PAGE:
HomeSportsNascarNASCAR Legend Richard Petty Weighs In on Next Gen Cars

NASCAR Legend Richard Petty Weighs In on Next Gen Cars

by TK Sanders
(Photo by Focus on Sport/Getty Images)

Legendary racer Richard Petty saw the inception of NASCAR’s famed Cup Series as a boy back in 1949 when his father, Lee, raced stock cars out of Charlotte, North Carolina. And now, at 84-years-old with a record 200 Cup Series wins under his belt, NASCAR’s winningest driver of all-time gets to see the Next Generation of racing technology debut for racing fans young and old.

The Johnson City Press recently asked Petty, a minority owner in Petty GMS Racing, to share his opinions about the Next Gen era of racing.

“I think it’s made everybody a little bit closer,” he said. “The back guys are not up front but they’re closer to the front. The guys running in the middle are pushing the guys up front. If you look at the finishes so far, there’s some new names. The competition because of the new car is so much closer.

“Each track has been different because the cars have never been on the tracks. When we come to Bristol, we will have been on every type track that NASCAR runs. The new car gives everybody a better chance of finishing better. Maybe not winning the race, but [anyone can go] from 20th to 15th.”

Richard Petty drove different generations of cars on all sorts of different NASCAR surfaces with unrivaled success

The Next Gen era really highlights just how much NASCAR has evolved since Richard Petty and his father collected dirt track wins during the sport’s infancy. In the Cup Series, Lee Petty ranks No. 1 on the all-time list with 42 dirt track victories. Richard won 30 times on the surface. The younger Petty even collected the sport’s final dirt track crown back in 1970 at the North Carolina State Fairgrounds until NASCAR brought back the surface for a special race last season at Bristol.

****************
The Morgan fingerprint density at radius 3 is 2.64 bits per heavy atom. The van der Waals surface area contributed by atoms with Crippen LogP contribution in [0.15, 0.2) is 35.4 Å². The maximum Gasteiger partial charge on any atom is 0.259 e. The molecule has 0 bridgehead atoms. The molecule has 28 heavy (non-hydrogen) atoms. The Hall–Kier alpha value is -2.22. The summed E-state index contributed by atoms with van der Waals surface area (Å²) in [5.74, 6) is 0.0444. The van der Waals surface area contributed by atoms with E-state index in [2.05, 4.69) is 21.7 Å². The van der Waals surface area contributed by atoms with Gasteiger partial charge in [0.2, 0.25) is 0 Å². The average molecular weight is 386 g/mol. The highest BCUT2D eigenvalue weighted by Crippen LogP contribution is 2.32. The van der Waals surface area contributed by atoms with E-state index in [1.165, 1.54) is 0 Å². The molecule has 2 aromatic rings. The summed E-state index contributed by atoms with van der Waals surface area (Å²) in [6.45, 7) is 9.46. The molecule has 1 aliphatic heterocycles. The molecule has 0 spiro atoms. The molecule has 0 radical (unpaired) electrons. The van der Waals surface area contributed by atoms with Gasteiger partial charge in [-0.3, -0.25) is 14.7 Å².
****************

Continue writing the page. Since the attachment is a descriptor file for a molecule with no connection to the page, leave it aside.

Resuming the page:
“When my dad first started, it was all dirt,” Petty remembered. “When I started, at least half the races were dirt and we ran dirt throughout the ‘60s. We were fortunate to win on dirt in Raleigh, North Carolina, in 1970, which was the last dirt track race until they came to Bristol.

“Dirt is the groundwork for what NASCAR is now with the superspeedways and all that. If we hadn’t had the dirt tracks, we wouldn’t be here. It’s good to have a throwback and say we’re going to Bristol. It’s dirt and where NASCAR started. It makes me feel good that our history is not lost.”

NASCAR’s next scheduled race is the Food City Dirt Race from Bristol Motor Speedway this Sunday evening at 7:00 pm ET. Petty gave some thoughts on the historic track, like how much it means to him and other drivers.

“It’s always been a big deal, even when it first opened,” Petty said. “It was a little bit different. Then, they start started making a coliseum out of the thing and had 160,000 people show up. Now that they’re doing the dirt deal here, it rejuvenates the track. It’s exciting for the fans and it’s challenging for the drivers.”